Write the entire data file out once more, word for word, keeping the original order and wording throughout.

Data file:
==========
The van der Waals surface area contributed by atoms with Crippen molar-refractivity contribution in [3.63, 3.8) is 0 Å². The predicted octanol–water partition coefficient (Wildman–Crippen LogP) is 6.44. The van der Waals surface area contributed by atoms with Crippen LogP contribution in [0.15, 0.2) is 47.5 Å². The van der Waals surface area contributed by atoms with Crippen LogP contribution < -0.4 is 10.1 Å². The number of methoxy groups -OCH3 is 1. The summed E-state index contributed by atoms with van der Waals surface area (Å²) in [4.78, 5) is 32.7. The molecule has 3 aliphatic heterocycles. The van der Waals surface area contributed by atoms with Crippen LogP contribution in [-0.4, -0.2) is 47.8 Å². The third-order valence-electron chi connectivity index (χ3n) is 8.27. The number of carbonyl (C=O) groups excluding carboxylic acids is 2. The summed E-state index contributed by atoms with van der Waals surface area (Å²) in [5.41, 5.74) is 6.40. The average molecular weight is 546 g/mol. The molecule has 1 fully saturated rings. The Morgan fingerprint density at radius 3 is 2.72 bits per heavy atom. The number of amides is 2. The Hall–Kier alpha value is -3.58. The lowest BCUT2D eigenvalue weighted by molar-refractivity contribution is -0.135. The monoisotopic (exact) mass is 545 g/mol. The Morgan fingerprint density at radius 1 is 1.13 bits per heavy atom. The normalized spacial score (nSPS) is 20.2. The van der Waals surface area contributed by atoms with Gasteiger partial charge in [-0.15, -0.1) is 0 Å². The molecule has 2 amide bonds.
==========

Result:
The van der Waals surface area contributed by atoms with Crippen molar-refractivity contribution in [3.63, 3.8) is 0 Å². The predicted octanol–water partition coefficient (Wildman–Crippen LogP) is 6.44. The van der Waals surface area contributed by atoms with Crippen LogP contribution in [0.15, 0.2) is 47.5 Å². The van der Waals surface area contributed by atoms with Crippen LogP contribution < -0.4 is 10.1 Å². The number of methoxy groups -OCH3 is 1. The summed E-state index contributed by atoms with van der Waals surface area (Å²) in [4.78, 5) is 32.7. The molecule has 3 aliphatic heterocycles. The van der Waals surface area contributed by atoms with Crippen LogP contribution in [-0.4, -0.2) is 47.8 Å². The third-order valence-electron chi connectivity index (χ3n) is 8.27. The number of carbonyl (C=O) groups excluding carboxylic acids is 2. The summed E-state index contributed by atoms with van der Waals surface area (Å²) in [5.41, 5.74) is 6.40. The average molecular weight is 546 g/mol. The molecule has 1 fully saturated rings. The Morgan fingerprint density at radius 3 is 2.72 bits per heavy atom. The number of amides is 2. The Hall–Kier alpha value is -3.58. The lowest BCUT2D eigenvalue weighted by molar-refractivity contribution is -0.135. The monoisotopic (exact) mass is 545 g/mol. The Morgan fingerprint density at radius 1 is 1.13 bits per heavy atom. The normalized spacial score (nSPS) is 20.2. The van der Waals surface area contributed by atoms with Gasteiger partial charge in [-0.15, -0.1) is 0 Å². The molecule has 2 amide bonds.